Ph.D., Anthropology, Binghamton University
Sarah Seeley’s work uses language as a lens for understanding how sociocultural and historic forces shape individual participation in U.S. American social institutions. She is currently revising a manuscript based on her doctoral research. It presents an ethnographic case study of the sociolinguistic strategies used by contingent faculty within an independent writing program at a public research university as a way of analyzing the ideologies that underpin college-level writing instruction.
Seeley’s current work also includes the applications of auto-ethnography as an ancillary method within larger ethnographic projects; the uses of new media platforms in the writing classroom; and the pedagogical applications of DIY culture. Some of her previous work examined public understandings of science and medicine – in particular, the role of patient narratives in constructing the therapeutic efficacy of chiropractic medicine. She has presented her work at venues including the American Ethnological Society, the Society for Applied Anthropology, the American Anthropological Association, the Ethnography in Education Research Forum, and the SUNY Council on Writing.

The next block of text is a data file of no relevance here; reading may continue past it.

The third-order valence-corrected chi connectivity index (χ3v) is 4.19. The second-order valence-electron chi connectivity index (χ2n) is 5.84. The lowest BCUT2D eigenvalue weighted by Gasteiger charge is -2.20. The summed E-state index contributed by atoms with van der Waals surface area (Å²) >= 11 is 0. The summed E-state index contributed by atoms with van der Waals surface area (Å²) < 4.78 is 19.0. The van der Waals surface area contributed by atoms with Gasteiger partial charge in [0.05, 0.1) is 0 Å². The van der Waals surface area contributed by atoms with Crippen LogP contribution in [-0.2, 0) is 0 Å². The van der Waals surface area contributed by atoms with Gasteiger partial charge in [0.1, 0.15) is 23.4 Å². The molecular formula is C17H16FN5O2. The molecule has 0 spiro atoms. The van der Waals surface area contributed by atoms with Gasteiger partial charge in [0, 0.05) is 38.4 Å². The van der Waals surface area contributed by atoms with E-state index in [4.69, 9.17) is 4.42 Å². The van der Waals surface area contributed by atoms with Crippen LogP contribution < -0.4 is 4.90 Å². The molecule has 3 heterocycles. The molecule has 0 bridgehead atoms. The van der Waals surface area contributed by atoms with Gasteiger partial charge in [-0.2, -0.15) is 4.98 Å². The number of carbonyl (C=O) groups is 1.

Prior to joining the faculty at RPI, Seeley taught classes including first-year writing, writing for the social sciences, rhetorics of the DIY movement, theory of composition, language and culture, and world cultures.